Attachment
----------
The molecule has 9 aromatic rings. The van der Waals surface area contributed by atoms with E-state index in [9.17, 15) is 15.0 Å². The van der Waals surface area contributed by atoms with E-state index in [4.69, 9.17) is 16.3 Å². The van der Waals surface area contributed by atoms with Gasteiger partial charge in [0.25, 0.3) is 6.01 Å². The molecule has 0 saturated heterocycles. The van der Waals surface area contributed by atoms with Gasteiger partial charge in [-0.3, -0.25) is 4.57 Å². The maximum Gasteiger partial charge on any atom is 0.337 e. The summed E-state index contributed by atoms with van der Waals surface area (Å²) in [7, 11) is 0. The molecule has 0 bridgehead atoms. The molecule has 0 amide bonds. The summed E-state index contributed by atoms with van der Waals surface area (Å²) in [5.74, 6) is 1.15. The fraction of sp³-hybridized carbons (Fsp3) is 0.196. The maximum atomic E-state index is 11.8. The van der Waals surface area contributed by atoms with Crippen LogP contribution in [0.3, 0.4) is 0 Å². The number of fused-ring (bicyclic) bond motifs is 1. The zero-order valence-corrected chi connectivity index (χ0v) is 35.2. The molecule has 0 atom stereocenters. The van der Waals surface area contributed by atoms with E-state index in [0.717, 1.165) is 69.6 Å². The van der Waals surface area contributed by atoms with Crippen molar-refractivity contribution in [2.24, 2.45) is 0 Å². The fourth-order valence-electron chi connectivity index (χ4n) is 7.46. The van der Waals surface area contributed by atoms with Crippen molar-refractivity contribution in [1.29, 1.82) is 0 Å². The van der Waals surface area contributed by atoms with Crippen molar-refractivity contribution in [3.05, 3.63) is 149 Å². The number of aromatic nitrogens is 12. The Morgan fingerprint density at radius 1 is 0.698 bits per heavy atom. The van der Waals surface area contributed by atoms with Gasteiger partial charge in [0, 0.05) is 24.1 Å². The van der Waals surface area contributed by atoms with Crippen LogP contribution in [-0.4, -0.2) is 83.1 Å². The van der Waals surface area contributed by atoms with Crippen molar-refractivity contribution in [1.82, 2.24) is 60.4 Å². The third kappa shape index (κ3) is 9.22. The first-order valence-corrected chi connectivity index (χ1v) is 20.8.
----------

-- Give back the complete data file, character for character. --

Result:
The molecule has 9 aromatic rings. The van der Waals surface area contributed by atoms with E-state index in [9.17, 15) is 15.0 Å². The van der Waals surface area contributed by atoms with E-state index in [4.69, 9.17) is 16.3 Å². The van der Waals surface area contributed by atoms with Gasteiger partial charge in [0.25, 0.3) is 6.01 Å². The molecule has 0 saturated heterocycles. The van der Waals surface area contributed by atoms with Gasteiger partial charge in [-0.3, -0.25) is 4.57 Å². The maximum Gasteiger partial charge on any atom is 0.337 e. The summed E-state index contributed by atoms with van der Waals surface area (Å²) in [7, 11) is 0. The molecule has 0 bridgehead atoms. The molecule has 0 amide bonds. The summed E-state index contributed by atoms with van der Waals surface area (Å²) in [5.74, 6) is 1.15. The fraction of sp³-hybridized carbons (Fsp3) is 0.196. The maximum atomic E-state index is 11.8. The van der Waals surface area contributed by atoms with Crippen LogP contribution in [0.3, 0.4) is 0 Å². The number of fused-ring (bicyclic) bond motifs is 1. The zero-order valence-corrected chi connectivity index (χ0v) is 35.2. The molecule has 0 atom stereocenters. The van der Waals surface area contributed by atoms with E-state index in [0.717, 1.165) is 69.6 Å². The van der Waals surface area contributed by atoms with Crippen molar-refractivity contribution in [2.24, 2.45) is 0 Å². The fourth-order valence-electron chi connectivity index (χ4n) is 7.46. The van der Waals surface area contributed by atoms with Crippen molar-refractivity contribution in [1.29, 1.82) is 0 Å². The van der Waals surface area contributed by atoms with Crippen molar-refractivity contribution in [3.05, 3.63) is 149 Å². The number of aromatic nitrogens is 12. The Morgan fingerprint density at radius 1 is 0.698 bits per heavy atom. The van der Waals surface area contributed by atoms with Gasteiger partial charge in [0, 0.05) is 24.1 Å². The van der Waals surface area contributed by atoms with Crippen LogP contribution in [-0.4, -0.2) is 83.1 Å². The van der Waals surface area contributed by atoms with Crippen molar-refractivity contribution in [1.82, 2.24) is 60.4 Å². The third kappa shape index (κ3) is 9.22. The first-order valence-corrected chi connectivity index (χ1v) is 20.8.